Former Republican Rep. Jason Chaffetz (Utah) said Wednesday on "Fox & Friends" that the State Department's Diversity Visa Lottery program "is the most ridiculous" way to decide which immigrants can enter the United States.
Chaffetz said that during his time in Congress, he knew many lawmakers who wanted to get rid of the program, which awards U.S. permanent residency to foreigners through a lottery. The former congressman also emphasized that it is a "privilege to be" in the U.S.
Fox News host Brian Kilmeade asked Chaffetz how he felt about Republican Sens. Tom Cotton (Ark.) and David Perdue (Ga.) starting a movement to get rid of the program, and whether he feels the effort will be bipartisan.
"I don't know that it will be bipartisan," said Chaffetz, now a Fox News contributor. "It is the most ridiculous way to pick the next United States citizen. Not on merit, not on family, just literally a lottery."
The lottery program "provides for a class of immigrants known as ‘diversity immigrants,' from countries with historically low rates of immigration to the United States," according to the State Department.
Chaffetz recalled that one country—he said it was Bangladesh but was not sure—took every name from its phone book and entered them into the lottery.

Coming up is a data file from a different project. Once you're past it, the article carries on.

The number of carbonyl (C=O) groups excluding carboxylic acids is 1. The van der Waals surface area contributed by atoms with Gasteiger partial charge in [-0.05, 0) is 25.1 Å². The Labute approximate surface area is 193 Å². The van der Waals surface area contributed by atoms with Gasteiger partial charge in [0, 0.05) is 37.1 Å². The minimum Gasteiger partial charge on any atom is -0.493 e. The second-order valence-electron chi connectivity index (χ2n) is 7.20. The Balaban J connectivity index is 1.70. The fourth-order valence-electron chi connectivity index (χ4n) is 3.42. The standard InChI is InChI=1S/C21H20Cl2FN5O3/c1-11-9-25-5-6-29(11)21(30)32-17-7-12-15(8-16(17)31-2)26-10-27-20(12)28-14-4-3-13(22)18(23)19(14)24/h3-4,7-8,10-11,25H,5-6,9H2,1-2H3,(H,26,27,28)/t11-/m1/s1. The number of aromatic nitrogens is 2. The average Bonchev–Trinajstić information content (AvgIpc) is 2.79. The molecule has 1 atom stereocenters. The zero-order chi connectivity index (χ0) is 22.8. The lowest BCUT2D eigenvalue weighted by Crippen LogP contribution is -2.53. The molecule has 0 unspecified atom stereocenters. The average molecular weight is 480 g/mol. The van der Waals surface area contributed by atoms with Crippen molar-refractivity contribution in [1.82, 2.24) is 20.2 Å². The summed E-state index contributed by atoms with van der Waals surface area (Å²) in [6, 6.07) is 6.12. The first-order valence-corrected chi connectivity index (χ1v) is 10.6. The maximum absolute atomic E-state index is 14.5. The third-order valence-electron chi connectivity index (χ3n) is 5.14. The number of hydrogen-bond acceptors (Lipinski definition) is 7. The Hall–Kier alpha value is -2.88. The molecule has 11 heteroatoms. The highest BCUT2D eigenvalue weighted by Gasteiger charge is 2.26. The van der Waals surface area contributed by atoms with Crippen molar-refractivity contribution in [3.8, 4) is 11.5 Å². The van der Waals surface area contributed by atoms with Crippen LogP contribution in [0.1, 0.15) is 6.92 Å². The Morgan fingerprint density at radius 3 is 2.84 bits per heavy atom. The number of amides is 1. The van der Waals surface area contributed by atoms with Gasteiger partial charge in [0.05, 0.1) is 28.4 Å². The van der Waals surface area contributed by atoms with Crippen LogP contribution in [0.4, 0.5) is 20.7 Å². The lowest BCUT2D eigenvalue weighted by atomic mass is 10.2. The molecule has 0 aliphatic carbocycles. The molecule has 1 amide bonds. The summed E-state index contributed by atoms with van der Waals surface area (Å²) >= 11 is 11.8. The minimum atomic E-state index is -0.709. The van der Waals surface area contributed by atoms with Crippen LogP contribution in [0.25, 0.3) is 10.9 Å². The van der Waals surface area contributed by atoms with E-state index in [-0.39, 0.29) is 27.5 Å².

"Coming to the United States is a privilege," Chaffetz said, adding that immigrants should not be permitted to enter the U.S. if they have a known arrest record and should be deported if if they get arrested while in the U.S.
"We don't need people like that here," Chaffetz said. "And you should get rid of the families."
"We're so nice, and so politically correct, 'oh we'll just keep them here,'" he added.
Chaffetz said the family of the terrorist who committed the truck attack in New York City on Tuesday should be deported.
Sayfullo Saipov, an immigrant from Uzbekistan who was inspired by the Islamic State, killed eight people and injured 11 others by driving a truck down the wrong way of the West Side Highway bike path in Manhattan for almost a mile, according to authorities. The suspect entered the U.S. through the lottery program, according to reports, drawing the ire of President Donald Trump and others who want a tighter immigration policy.